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Re: Guile: What's wrong with this?

From: Mark H Weaver
Subject: Re: Guile: What's wrong with this?
Date: Fri, 06 Jan 2012 13:13:47 -0500
User-agent: Gnus/5.13 (Gnus v5.13) Emacs/24.0.92 (gnu/linux)

Mike Gran <address@hidden> writes:
> The word 'string' in Scheme is overloaded to mean both string
> immutables and string mutables.   Since a string immutable
> can't be modified to be a mutable, they really are different
> object types.  String mutables appear to still exist in the 
> latest draft of R7RS. 
> Many of the procedures that operate on strings will are overloaded
> to take both immutables and mutables, but some, like string-set!
> take only mutables.

This is the wrong way to think about it.  In Scheme, mutable and
immutable strings are _not_ different types.

The way to think about it is that in Scheme, the program text itself is
immutable, including any literals contained in it.  This is true of
_all_ literals, including '(literal lists), '#(literal vectors),
"literal strings", #'(literal syntax) and any other types that might be
added in the future that would otherwise be mutable.

Imagine that you were evaluating Scheme by hand on paper.  You have your
program written on one page, and you have another scratch page used for
the data structures that your program creates during evaluation.
Suppose your program contains a very large lookup table, written as a
literal list.  This lookup table is on your program page.

Now, suppose you are asked to evaluate (lookup key big-lookup-table).

The way Scheme works is that `big-lookup-table' is _not_ copied.  As
`lookup' traverses the table, it contains pointers within the program
page itself.  However, Scheme prohibits you from modifying _anything_
that happens to be on the program page.  It's not a question of type.
It's a question of which page the data happens to be on.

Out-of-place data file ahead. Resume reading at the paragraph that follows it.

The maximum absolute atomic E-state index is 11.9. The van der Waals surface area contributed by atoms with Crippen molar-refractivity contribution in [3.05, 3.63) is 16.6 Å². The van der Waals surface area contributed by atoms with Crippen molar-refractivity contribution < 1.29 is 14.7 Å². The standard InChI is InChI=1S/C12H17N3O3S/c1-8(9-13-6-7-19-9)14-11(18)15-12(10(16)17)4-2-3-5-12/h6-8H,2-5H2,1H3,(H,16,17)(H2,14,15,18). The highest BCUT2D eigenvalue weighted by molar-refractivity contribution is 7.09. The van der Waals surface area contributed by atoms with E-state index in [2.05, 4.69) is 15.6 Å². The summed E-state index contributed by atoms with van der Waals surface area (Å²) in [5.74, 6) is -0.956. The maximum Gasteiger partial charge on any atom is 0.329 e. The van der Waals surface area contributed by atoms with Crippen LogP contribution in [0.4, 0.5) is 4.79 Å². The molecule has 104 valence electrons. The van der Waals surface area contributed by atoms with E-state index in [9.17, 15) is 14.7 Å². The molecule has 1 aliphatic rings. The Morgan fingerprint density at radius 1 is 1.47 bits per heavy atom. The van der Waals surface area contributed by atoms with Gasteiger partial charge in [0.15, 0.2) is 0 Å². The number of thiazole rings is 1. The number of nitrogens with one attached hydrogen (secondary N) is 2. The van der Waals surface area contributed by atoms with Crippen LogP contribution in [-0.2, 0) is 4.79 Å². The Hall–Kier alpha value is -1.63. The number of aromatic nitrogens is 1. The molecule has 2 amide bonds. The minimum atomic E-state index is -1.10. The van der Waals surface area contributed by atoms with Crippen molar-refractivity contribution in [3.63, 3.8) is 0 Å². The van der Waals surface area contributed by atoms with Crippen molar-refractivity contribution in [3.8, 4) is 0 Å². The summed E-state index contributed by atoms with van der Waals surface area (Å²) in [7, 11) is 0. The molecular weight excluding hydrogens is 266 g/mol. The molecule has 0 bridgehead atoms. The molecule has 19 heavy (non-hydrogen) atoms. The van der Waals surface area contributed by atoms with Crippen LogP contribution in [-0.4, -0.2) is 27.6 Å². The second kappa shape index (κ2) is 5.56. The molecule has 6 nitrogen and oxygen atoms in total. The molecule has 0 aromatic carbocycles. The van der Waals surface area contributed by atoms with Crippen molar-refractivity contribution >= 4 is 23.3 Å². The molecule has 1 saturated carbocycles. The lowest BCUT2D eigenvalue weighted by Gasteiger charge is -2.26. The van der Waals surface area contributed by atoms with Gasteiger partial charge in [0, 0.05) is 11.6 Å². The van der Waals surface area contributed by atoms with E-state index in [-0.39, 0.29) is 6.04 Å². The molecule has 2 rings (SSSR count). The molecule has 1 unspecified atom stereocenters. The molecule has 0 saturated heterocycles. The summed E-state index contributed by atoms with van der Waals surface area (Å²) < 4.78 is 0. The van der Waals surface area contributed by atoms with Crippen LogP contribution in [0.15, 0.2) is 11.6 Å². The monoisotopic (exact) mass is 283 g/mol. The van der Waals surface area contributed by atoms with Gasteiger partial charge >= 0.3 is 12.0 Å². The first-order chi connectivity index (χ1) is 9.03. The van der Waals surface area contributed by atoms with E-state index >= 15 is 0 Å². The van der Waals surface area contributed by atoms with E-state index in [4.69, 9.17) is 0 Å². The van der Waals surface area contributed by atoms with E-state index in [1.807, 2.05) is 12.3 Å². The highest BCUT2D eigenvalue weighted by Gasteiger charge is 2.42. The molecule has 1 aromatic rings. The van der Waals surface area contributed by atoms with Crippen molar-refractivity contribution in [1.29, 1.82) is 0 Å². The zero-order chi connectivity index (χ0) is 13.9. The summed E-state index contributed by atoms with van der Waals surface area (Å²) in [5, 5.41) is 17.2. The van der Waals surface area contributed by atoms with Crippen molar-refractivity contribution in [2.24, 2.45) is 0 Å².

Now, we _could_ force you to copy big-lookup-table from the program page
onto the scratch page before doing `lookup', just in case `lookup' might
try to mutate its structure.  But that would be a lot of wasted effort.

Alternatively, we could allow you to modify the program itself.  This
is what Guile 1.8 did.  You _could_ make an argument that this is
desirable, on the grounds that we should trust that the programmer knows
what he's doing.

However, it's clear that Bruce did _not_ understood what he was doing.
I don't think that he (or you) realized that the following procedure was
buggy in Guile 1.8:

  (define (ten-spaces-with-one-star-at i)
    (define s "          ")
    (string-set! s i #\*)

Guile 1.8's permissivity allowed Bruce to unwittingly create a large
body of code that was inherently buggy.  IMHO, it would have been much
better to nip that in the bud and alert him to the fact that he was
doing something that was almost certainly unwise.

> There is a need for a constructor function to create string mutables,
> because a literal string in the source code indicates a string immutable.
> There are such constructors: (string <char> ...) and (make-string k <char>)
> which is fine.
> But there is no constructor for a string mutable that initializes
> it with a string in Guile 2.0.

Yes there is: (string-copy "string-literal")

If you don't like the name, then rename it:

  (define mutable-string string-copy)


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